He Took My Place

HOMEFRONT PRISONERS OF WAR THOMAS K. OLIVER (USAAF)      Tom Oliver in 2009      Oliver photos 2012 PETER DAHLBERG (ARMY)      December 7, 1941      Friends for Life      He Took My Place       Christmas Lights HAROLD TAYLOR (USAAF)      Story of Had Taylor STAN LIEBERMAN (ARMY)     Story of Stan Lieberman LESTER SNYDER (USAAF)       Durkee's Crew WARREN FAGERLAND (ARMY) EJI SUYAMA (ARMY)      My Combat in the 442nd HARRY NOLLSCH (ARMY)        Harry Nollsch       Taps Delayed       The Purple Heart FRANK MORAWA (GERM. ARMY)        Life of Frank Morawa LOYD BRANDT (MARINES)      Reluctant Heroes       Brothers in Arms JERRY TEACHOUT (USAAF)       Leaving Home for WWII CHUCK CHILDS (USAAF)       I Flew the Big One      Combat Mission 15      Riding Rails before WW2 HARRY PUTNAM (NAVY)       Veterans STEVEN WARREN (NAVY) GORDON LEASE (COAST GUARD) CLARENCE CARSNER (ARMY) WALLY DAHLQUIST (USAAF) GEORGE W. LARSON (NAVY) ALAN HERBERT (ARMY) RICHARD PERKINS (MARINES)      Letter home, 1944 RUSSEL FRINK (NAVY) JIM LOCKHART (NAVY) REX ALAN SMITH (ARMY ENG) VINCE FITZGERALD (NAVY) HONOR FLIGHTS CHARLES ANDERSON (USAAF)      Life of Charles Anderson HARLAND HERMANN (ARMY)      Letters during WWII WALTER MARCHAND (ARMY)      D-Day Doctor's Diary JUNO SUNDSTROM (ARMY) KEITH CHRISTENSEN (ARMY) DEAN SHAFFHAUSEN (NAVY) CHARLES GERLACH (NAVY) WAYNE BREWSTER (ARMY) WILLIAM A. SEMLEK (ARMY) KENNETH HALLIGAN (ARMY) WALTER MEHLHAFF (ARMY) EDDIE KODET (ARMY) TOM McDILL (ARMY) PAUL PRIEST (ARMY) VICTOR WEIDENSEE (ARMY)       Weidensee maps OLA CAMPBELL (USAAF) DALLAS BLOMQUIST (Marines) BILL LOFGREN (ARMY) HAROLD JANSEN (Navy)       Personal Summary JOHN W. FULLER (NAVY)      John Fuller Goes to War JOHN WILKINSON (ROYAL AF) MARCELLA LeBEAU (ARMY) HILARY COLE (USAAF) TOM WENN (USAAF) JOHN GASTON (USAAF) MAURICE CROW (USAAF) GEORGE MOLSTAD (USAAF) GEORGE MOE (US ARMY)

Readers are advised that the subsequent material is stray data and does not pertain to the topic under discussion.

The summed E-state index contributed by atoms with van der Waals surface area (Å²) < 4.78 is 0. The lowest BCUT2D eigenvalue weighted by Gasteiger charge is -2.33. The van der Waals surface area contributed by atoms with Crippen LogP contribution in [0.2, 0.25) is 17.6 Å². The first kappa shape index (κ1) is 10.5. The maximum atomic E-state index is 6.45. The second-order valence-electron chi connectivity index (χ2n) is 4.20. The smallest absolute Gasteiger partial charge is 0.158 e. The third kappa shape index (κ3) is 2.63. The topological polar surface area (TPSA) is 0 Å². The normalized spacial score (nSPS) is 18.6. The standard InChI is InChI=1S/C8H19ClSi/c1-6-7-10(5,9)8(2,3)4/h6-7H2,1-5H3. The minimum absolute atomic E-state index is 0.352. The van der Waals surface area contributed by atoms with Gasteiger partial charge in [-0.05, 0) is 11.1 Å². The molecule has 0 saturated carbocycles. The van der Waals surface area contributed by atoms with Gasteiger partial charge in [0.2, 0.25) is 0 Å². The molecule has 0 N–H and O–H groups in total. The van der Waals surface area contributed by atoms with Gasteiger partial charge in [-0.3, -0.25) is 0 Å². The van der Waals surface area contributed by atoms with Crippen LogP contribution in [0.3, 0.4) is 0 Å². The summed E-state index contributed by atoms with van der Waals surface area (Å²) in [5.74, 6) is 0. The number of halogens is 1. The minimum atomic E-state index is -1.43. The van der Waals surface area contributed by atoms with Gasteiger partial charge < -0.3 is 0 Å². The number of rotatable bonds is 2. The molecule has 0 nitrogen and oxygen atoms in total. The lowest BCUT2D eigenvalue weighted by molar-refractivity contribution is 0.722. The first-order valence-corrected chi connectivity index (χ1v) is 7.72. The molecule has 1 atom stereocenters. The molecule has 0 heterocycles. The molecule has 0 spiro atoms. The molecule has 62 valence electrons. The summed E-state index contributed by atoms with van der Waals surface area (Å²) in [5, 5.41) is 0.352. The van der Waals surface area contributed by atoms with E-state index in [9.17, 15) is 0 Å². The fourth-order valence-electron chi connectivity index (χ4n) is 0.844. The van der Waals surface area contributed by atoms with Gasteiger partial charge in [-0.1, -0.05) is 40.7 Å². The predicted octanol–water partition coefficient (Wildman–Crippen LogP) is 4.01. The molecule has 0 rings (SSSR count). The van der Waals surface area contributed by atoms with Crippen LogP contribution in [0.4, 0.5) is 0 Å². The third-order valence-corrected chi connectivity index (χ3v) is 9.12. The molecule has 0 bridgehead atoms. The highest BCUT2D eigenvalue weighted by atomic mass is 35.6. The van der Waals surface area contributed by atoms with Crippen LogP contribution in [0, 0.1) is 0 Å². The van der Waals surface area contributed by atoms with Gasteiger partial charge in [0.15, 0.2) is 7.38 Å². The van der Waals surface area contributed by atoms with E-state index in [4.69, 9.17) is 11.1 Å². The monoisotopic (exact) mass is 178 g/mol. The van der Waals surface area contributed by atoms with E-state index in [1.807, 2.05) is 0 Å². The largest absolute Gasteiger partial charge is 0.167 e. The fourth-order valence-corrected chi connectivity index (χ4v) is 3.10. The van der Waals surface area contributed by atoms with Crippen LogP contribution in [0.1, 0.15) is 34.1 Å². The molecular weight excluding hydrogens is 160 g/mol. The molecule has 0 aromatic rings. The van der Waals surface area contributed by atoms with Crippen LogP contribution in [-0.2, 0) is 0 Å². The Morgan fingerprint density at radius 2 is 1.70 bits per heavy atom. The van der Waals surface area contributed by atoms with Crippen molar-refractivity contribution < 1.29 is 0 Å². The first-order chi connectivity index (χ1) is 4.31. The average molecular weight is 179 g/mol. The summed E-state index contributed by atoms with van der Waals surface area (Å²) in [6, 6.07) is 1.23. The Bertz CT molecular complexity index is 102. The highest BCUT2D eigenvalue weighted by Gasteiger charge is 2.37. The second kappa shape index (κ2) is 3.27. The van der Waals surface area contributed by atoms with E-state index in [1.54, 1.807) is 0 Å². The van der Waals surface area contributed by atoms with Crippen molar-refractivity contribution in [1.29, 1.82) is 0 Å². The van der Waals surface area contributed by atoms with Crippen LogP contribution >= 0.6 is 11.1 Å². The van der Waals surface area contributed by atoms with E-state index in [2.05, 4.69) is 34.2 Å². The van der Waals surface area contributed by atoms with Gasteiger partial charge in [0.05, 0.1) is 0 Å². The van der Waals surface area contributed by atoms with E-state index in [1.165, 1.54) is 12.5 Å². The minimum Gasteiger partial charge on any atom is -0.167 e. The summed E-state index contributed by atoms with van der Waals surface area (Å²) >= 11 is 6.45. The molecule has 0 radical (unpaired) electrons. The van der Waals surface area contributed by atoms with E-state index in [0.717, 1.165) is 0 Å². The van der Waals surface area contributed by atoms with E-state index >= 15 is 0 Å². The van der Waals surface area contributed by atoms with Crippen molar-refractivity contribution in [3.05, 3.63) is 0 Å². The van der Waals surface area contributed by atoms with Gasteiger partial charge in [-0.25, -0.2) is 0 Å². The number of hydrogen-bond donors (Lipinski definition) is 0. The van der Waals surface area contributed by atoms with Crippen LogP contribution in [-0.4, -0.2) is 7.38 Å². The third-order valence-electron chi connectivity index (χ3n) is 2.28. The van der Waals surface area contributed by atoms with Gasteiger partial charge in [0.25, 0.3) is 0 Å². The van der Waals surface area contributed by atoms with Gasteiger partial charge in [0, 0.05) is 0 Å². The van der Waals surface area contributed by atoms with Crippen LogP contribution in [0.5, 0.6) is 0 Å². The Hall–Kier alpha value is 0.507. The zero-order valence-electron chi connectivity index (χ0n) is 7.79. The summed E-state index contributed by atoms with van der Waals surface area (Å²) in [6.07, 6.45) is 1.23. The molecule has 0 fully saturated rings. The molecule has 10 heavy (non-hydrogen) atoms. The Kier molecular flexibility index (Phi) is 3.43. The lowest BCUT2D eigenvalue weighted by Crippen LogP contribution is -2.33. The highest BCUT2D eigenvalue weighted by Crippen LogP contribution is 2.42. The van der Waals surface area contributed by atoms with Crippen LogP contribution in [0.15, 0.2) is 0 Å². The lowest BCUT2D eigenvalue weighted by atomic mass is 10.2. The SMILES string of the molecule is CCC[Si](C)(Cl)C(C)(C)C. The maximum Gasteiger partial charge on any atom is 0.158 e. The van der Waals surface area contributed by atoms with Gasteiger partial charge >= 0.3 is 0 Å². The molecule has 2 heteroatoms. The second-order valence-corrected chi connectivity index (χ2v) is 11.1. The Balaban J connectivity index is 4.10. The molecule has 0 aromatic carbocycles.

Peter J. Dahlberg
  
     World War II was raging, and we were pressing more deeply into enemy territory.  As an infantry replacement, I had been assigned a partner who carried a 12-pound Browning automatic rifle.  I was to help carry his ammunition and my own M1 rife and gear.  Soon my new partner and I became close friends.

     Our 78th Infantry Division was assigned to capture a dam.  It controlled a large area that would be devastated by floods should the enemy demolish it.

     Early one morning we were on a wooded hillside.  A strange quietness prevailed as dawn broke.  Our first assignment was to dig a foxhole.  The ground was hard and rocky, so the digging was slow.

     “I’ll spell you off for a while,” my partner offered.  I willingly changed place.  He sat down in the exact position where I had been and began to dig.

     I turned and walked up the hillside some 50 feet, when, without warning, an exploding shell shattered the morning stillness.  After a few moments all was quiet again.  I called to my friend—who still sat with his shovel in his hands.  There was no response, so I hurried to his side.  He was dead.  A large piece of shrapnel had pierced his steel helmet, and he had been killed instantly.

     He took my place.  His life was gone; mine was spared.  I can never forget my friend—he died for me.

     Remembering my friend, I think of an even greater sacrifice.  His death has given me the opportunity to escape eternal death.  It took place on a hill called Calvary.  There another young man died, not on a foreign field, but on a cruel cross in His homeland. Jesus died so I might live forever.  I have assurance of eternal life, because I received Jesus Christ into my heart by faith and accepted His free gift of salvation.  Will you trust Him today?